• long-term-lending institutions Industrial Finance Corporation of India (IFCI, established 1948), Industrial Credit and Investment Corporation of India (ICICI, estb. 1955), and Industrial Development Bank of India (IDBI, estb. 1964), that were nationwide and provide long-term finance for private investment in the industrial sector, with funds from the Central government and RBI on concessional terms.
    • State financial corporations (SFCs) and state industrial development corporations (SIDCs) were set up in the 1950s to provide long-term finance for small and medium enterprises in the manufacturing sector of respective states.
    • Investment institutions: Life Insurance Corporation of India (LIC, 1956), Unit Trust of India (UTI, 1964) and General Insurance Corporation of India (GIC, 1973).
      They mobilized savings of households, by spreading insurance habits, and by opening up avenues of higher returns on the savings of individuals. They were a potential source of industrial finance being controlled by the government.
  • With hindsight, it could be said that the DFIs made a significant contribution to the provision of industrial finance in India. As a proportion of gross fixed capital formation in the manufacturing sector, their total disbursements rose from one-tenth in 1970-71 to half in 2000-01.
  • The lendings of the DFIs was almost entirely to the private sector. Some of it served a strategic purpose in kick-starting manufacturing sector activities and supporting innovative lending to an emerging services sector.
  • The DFIs had their own limitations: due diligence for loans was limited; infrastructure was excluded from their portfolio; there was no coordination between their lending and industrial objectives and behest lending led to bad loans etc.
  • Premature closure of DFIs: ICICI and IDBI were turned into commercial banks. SFCs and SIDCs stopped such lending. Investment institutions never had this formal lending mandate, and, except for LIC, withdrew from such lending.
  • The dilution of Development banks in the early 2000s was in tune with the rising trend in developing nations (with exceptions like Brazil, China, Korea): progressive withdrawal of concessional funds made available by governments.
  • Between 2000 and 2010, the outstanding loans of development banks as a percentage of GDP dropped from 7.4% to 0.8% in India, but rose from 6.4% to 9.7% in Brazil and 6.2% to 11.2% in China.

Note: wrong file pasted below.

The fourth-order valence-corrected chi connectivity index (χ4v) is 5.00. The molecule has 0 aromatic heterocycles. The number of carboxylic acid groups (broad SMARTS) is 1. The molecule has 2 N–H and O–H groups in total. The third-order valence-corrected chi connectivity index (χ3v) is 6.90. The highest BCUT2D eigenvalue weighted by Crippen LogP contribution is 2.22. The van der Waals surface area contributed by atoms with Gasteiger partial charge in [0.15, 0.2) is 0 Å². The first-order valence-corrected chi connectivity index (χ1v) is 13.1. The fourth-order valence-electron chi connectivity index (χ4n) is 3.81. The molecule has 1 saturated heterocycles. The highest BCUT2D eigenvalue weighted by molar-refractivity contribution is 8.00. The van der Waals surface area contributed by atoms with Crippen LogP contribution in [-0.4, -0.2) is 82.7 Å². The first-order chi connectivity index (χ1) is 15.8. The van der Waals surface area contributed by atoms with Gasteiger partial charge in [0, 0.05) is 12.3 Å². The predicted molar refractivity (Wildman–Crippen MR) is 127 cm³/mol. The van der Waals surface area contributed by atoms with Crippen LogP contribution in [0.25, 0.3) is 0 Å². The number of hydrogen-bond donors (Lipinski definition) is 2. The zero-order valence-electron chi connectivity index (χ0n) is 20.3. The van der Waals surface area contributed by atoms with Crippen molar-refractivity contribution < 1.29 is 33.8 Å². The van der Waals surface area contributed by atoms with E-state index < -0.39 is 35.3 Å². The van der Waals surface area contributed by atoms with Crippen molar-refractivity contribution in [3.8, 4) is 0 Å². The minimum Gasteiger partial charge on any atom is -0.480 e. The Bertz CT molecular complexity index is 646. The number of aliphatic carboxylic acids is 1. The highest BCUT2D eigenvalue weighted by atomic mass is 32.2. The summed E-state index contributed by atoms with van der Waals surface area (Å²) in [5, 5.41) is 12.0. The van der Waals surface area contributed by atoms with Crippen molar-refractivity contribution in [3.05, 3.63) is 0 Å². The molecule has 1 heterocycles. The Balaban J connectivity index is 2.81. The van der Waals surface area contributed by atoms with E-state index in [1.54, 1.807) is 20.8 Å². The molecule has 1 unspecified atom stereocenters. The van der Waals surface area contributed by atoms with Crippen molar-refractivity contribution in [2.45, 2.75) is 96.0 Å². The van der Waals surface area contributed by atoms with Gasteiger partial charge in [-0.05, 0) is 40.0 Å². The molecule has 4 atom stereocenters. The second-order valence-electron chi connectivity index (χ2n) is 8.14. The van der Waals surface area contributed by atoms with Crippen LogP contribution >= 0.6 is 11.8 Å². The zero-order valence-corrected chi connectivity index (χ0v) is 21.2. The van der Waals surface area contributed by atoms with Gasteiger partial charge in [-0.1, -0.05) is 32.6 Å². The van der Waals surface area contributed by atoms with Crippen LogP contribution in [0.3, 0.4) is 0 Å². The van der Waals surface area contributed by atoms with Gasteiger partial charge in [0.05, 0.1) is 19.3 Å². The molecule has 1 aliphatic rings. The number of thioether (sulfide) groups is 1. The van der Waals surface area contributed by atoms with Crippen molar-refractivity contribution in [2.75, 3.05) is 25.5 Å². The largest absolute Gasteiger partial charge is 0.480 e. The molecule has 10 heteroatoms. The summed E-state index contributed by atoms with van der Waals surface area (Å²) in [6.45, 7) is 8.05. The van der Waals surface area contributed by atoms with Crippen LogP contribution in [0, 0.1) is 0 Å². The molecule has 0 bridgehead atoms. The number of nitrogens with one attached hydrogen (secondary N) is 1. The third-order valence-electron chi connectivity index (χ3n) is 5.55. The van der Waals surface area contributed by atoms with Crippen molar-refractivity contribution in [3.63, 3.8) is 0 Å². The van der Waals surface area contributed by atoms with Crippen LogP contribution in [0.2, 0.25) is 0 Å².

• The shutdown of DFIs despite all their problems was a mistake as commercial banks were not equipped for the task. DFIs began winding down in 2000 and were closed down in 2005.

Experience of Development Financial Institutions (DFIs) vs. Commercial Banks

  • DFIs had done much of the lending to corporate entities for investment in the manufacturing or services sectors until the early 2000s. After the closure of DFIs, borrowing from commercial banks emerged as an important alternative source of corporate financing.
  • Commercial banks did not have the capability to assess credit risk on long-term investment lending because they have always been engaged in advancing short-term working capital.
  • There was also a maturity mismatch for commercial banks because they borrowed short from depositors but had to lend long to investors.

Need for a new National Development Bank (NDB) in India

  • A new institution of NDB will start afresh without any baggage from the past while learning the lessons from the DFIs experience in India.
  • It should have elaborate and institutionalized checks and balances to prevent collusion between government and firms leading to motivated lending.
  • Meanwhile at least five measures are needed to arrest bad loans in the banking 
    • revamp of selection and appointment of top banking officials
    • skilling and training of senior staff for project appraisal
    • strengthening vigilance in Public Sector Banks (PSBs)
    • the time-bound probe, and
    • raising accountability of government-appointed bureaucrats on bank boards and greater oversight by the RBI.